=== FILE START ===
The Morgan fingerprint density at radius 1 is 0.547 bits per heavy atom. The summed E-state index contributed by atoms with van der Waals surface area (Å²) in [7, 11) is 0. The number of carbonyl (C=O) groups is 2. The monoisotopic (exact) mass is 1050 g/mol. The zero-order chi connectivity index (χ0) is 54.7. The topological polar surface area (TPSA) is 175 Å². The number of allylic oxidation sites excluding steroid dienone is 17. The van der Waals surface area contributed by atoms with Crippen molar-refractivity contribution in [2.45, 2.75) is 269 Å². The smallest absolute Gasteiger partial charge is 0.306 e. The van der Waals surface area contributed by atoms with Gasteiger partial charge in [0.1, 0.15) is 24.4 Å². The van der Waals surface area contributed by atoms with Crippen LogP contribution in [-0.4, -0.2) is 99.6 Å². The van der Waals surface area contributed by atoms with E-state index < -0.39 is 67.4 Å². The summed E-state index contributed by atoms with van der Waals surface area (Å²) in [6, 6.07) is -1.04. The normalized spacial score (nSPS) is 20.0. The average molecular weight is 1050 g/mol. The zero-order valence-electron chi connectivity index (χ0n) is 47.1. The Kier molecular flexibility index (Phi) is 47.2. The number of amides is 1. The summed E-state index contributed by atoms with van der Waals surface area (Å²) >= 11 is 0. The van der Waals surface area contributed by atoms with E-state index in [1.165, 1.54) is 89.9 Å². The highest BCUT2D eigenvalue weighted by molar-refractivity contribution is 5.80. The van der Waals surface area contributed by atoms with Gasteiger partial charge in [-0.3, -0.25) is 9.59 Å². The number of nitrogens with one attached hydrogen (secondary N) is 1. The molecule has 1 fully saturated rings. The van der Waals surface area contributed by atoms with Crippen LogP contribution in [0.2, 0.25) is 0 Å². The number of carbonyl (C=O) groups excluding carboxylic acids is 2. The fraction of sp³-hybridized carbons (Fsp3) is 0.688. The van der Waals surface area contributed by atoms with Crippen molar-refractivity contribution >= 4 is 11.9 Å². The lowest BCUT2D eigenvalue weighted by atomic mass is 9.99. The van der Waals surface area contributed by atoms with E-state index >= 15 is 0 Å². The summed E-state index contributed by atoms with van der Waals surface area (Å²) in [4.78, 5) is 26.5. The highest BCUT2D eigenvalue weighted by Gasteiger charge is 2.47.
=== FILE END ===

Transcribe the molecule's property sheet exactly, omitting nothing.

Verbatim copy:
The Morgan fingerprint density at radius 1 is 0.547 bits per heavy atom. The summed E-state index contributed by atoms with van der Waals surface area (Å²) in [7, 11) is 0. The number of carbonyl (C=O) groups is 2. The monoisotopic (exact) mass is 1050 g/mol. The zero-order chi connectivity index (χ0) is 54.7. The topological polar surface area (TPSA) is 175 Å². The number of allylic oxidation sites excluding steroid dienone is 17. The van der Waals surface area contributed by atoms with Crippen molar-refractivity contribution in [2.45, 2.75) is 269 Å². The smallest absolute Gasteiger partial charge is 0.306 e. The van der Waals surface area contributed by atoms with Gasteiger partial charge in [0.1, 0.15) is 24.4 Å². The van der Waals surface area contributed by atoms with Crippen LogP contribution in [-0.4, -0.2) is 99.6 Å². The van der Waals surface area contributed by atoms with E-state index < -0.39 is 67.4 Å². The summed E-state index contributed by atoms with van der Waals surface area (Å²) in [6, 6.07) is -1.04. The normalized spacial score (nSPS) is 20.0. The average molecular weight is 1050 g/mol. The zero-order valence-electron chi connectivity index (χ0n) is 47.1. The Kier molecular flexibility index (Phi) is 47.2. The number of amides is 1. The summed E-state index contributed by atoms with van der Waals surface area (Å²) >= 11 is 0. The van der Waals surface area contributed by atoms with E-state index in [1.165, 1.54) is 89.9 Å². The highest BCUT2D eigenvalue weighted by molar-refractivity contribution is 5.80. The van der Waals surface area contributed by atoms with Gasteiger partial charge in [-0.3, -0.25) is 9.59 Å². The number of nitrogens with one attached hydrogen (secondary N) is 1. The molecule has 1 fully saturated rings. The van der Waals surface area contributed by atoms with Crippen LogP contribution in [0.2, 0.25) is 0 Å². The number of carbonyl (C=O) groups excluding carboxylic acids is 2. The fraction of sp³-hybridized carbons (Fsp3) is 0.688. The van der Waals surface area contributed by atoms with Crippen molar-refractivity contribution >= 4 is 11.9 Å². The lowest BCUT2D eigenvalue weighted by atomic mass is 9.99. The van der Waals surface area contributed by atoms with E-state index >= 15 is 0 Å². The summed E-state index contributed by atoms with van der Waals surface area (Å²) in [4.78, 5) is 26.5. The highest BCUT2D eigenvalue weighted by Gasteiger charge is 2.47.